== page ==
In 1991, the City of Portland (“City”) entered into an Amended Stipulation and Final Order (“ASFO”) administered by the Oregon Department of Environmental Quality which mandated completion of the Combined Sewer Overflow (“CSO”) program by December 1, 2011. The ASFO required the City to construct facilities to control combined sewer overflows into the Willamette River. The Balch Consolidation Conduit Shafts and Pipelines project (“Balch”) was a key component of the City’s CSO program and required construction of a new pipeline to carry sewage and stormwater runoff from the Balch Drainage Basin to the West Side Big Pipe, which collects combined sewage from the west side of the Willamette River for conveyance to the Columbia Boulevard Wastewater Treatment Plant on the east side of the river.
The microtunnel installation included 6,921 feet of 84-inch RCP installed in five drives of 1,690 feet; 1,595 feet; 1,308 feet; 1,194 feet and 1,134 feet. An additional 1,115 feet of 54 inch RCP was also installed. The depths varied from 20 to 75 feet. Each drive ended with grouting of the annular space between the ground and concrete pipe.
Portland’s ground conditions are renowned for being extremely challenging and this site was no exception. Located in a former landfill, the five launch/ reception shafts were constructed thru fragments of glass, brick, wood, wire and sheet metal in addition to the expected cobbles, boulders and soft soils.
During the final microtunnel drive, the machine encountered an unidentified steel object which halted the progress. JWF performed over 250 separate compressed air man interventions where a team of two people went over 900 feet within the pipe 75 feet underground, pressurized the face of the tunnel machine and entered the crushing chamber through a door 16 inches by 19 inches to repair the machine and resume the tunneling process. This process is similar to a deep sea dive and is extremely dangerous. JWF is the only tunneling contractor in the United States to have performed compressed air interventions of this magnitude on a microtunneling machine.
As a means of managing the risks of the project and reducing cost and schedule, JWF offered Cutter Soil Mixing (“CSM”) as an alternative shaft shoring method of the tunnel access shafts – a method untested in Oregon or the types of soils on site. The City agreed to use the new technology enabling Balch to be the first project in Oregon to use CSM for shaft support. Additionally, this project was the first use in the United States of the CSM panels to support the machine and pipeline and for tunnel break-in / break-out zones. This new technology fit well with the City’s sustainability initiatives by eliminating waste to landfills, reducing fuel consumption, and containing hazardous waste and contaminated groundwater.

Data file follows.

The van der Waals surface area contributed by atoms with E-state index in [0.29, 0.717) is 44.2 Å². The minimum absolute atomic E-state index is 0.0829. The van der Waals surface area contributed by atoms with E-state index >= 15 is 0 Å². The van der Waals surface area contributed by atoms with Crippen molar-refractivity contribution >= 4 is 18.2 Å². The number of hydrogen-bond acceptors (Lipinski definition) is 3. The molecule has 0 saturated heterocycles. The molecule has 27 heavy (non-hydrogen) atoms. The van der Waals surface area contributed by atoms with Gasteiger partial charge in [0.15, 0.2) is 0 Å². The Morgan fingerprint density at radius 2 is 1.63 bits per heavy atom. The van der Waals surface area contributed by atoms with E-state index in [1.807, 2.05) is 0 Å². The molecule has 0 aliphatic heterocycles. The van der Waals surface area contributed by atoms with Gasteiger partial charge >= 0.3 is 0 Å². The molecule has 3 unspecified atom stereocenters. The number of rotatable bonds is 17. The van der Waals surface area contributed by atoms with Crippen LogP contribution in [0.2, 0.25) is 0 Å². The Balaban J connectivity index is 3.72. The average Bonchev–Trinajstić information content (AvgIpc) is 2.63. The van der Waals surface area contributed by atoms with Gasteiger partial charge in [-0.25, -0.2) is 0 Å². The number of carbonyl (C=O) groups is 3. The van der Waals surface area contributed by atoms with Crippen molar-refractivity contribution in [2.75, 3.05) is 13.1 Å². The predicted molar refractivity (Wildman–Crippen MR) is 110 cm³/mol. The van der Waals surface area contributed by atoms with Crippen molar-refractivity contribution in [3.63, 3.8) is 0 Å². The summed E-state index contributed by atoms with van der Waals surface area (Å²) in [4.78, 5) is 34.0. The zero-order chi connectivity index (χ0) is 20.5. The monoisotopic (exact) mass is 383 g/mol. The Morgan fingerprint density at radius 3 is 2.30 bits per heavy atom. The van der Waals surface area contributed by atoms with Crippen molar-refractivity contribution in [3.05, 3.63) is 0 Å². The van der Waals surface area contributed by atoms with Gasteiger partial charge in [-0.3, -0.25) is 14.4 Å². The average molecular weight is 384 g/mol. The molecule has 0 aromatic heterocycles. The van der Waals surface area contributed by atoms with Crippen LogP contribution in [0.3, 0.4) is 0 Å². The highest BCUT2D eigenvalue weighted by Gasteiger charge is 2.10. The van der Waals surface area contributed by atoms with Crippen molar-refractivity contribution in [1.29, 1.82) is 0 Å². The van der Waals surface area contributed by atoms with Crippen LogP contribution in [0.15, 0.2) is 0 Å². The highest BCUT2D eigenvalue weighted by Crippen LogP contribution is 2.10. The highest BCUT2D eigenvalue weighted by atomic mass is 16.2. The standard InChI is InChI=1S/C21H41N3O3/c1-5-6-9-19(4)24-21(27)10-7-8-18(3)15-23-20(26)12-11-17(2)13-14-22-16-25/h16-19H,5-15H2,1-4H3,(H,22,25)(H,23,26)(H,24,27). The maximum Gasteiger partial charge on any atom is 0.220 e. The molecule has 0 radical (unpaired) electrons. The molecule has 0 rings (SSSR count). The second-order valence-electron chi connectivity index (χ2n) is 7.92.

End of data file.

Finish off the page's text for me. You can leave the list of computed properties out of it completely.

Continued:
The project included construction of five shafts, the first was 36 feet long, 24 feet wide, and 30 feet deep; the second was 45 feet long, 32 feet wide, and 46 feet deep. The remaining three were round shafts including a 36 feet diameter and 62 feet deep shaft, a 24 feet diameter and 68 feet deep shaft, and a 31 feet diameter and 78 feet deep shaft.
The City prides itself on promoting historically under-utilized minority, women and emerging small businesses (“MWESB”). At the beginning of the project, JWF identified a goal of $3.4 million of MWESB participation. We also identified firms to mentor during the project, offering assistance in the form of estimating, deciphering plans and specifications, and business management which allowed these entities to remain in business in a challenging economic environment. At the end of the project, JWF had awarded $16.3 million to MWESB firms, a 448% improvement on the original goal! The Balch project exceeded the City’s expectations by finishing ahead of schedule, under budget and within specifications. Most importantly, the City was able to meet the ASFO mandated completion date and their commitment to healthy working rivers for future generations.
Final estimates of all project sustainability measures included reducing the amount of contaminated spoils destined for landfills by 36,700 tons, which in turn saved 25,200 gallons of fuel and reduced road congestion by over 2,400 trips.